To Certify or Not to Certify.....

Time for my 2-cents worth....

There has been an ongoing argument in the software testing community about the value of tester certification programs. Mostly against them. Personally, I am for software testing certification. As usual, I'm in the minority.

I view software certification programs much like degree programs. Is my degree less valuable, or worse, invaluable because I didn't graduate from Harvard or Stanford? I don't think so. But, I'm sure there are those who graduated from Harvard or Stanford that would disagree with me.

Having any certification basically just means that you understand, to some level, a specific body of knowledge. In my opinion, any certification is better than no certification. At a very low level. I put more emphasis on the certification holder's desire to improve their knowledge and understanding of software testing. Is any one certification program "the" program? - no. Is certification a replacement for experience? - nope. Should certification be required for any job - No way! Should we shun all certification programs? - Not so fast. Let the market decide (that's right I have an MBA). The crap programs will disappear and the better ones will survive. I like some of them. The others - not so much. I'm waiting for the dust to settle. The ones that require you pay to take their classes? - Absolutely not!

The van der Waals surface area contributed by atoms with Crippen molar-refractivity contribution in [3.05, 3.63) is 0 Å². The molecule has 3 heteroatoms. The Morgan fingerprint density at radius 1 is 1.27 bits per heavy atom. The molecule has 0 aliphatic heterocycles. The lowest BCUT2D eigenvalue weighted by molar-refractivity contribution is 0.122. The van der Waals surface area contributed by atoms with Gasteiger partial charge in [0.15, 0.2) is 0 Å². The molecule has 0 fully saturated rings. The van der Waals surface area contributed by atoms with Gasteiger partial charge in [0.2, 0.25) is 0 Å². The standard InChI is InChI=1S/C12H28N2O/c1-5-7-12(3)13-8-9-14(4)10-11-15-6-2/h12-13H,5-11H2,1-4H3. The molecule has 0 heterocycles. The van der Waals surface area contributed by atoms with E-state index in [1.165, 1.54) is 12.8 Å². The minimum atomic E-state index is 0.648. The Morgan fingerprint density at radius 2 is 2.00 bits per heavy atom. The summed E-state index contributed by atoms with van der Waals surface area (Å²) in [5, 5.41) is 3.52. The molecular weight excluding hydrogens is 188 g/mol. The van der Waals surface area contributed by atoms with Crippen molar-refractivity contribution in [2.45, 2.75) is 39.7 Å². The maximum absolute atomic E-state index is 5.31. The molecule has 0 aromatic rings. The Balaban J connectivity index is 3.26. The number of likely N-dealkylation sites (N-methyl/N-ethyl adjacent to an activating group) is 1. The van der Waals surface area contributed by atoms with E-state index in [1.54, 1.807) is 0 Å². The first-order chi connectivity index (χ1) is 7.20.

Bottom line - take all of these certifications for just what they are - a specific belief system or body of knowledge. Research them all and select on that meets you needs. Even better, read, read, read. The more you know, the better.

Go Zias!!!

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Comment by Abhay Kulshrestha on June 7, 2010 at 6:32
Thanks Dave, I endorse your opinion for testing certifications. As per the Micheal Balton "Testing is all about not being fooled".
Certification programs have no room for context. They are too rigid and more suitable for clerical stuffs.
A big change is needed in order to make certifications programs better because testing concerns deeply with context, learning, interpretation instead documentation.
Comment by Joe Strazzere on June 1, 2010 at 18:39
Dilbert on certification...

"I accomplished nothing this week because I was going through certification."
http://dilbert.com/fast/2010-05-30/
Comment by Jamie L Mitchell on May 26, 2010 at 11:48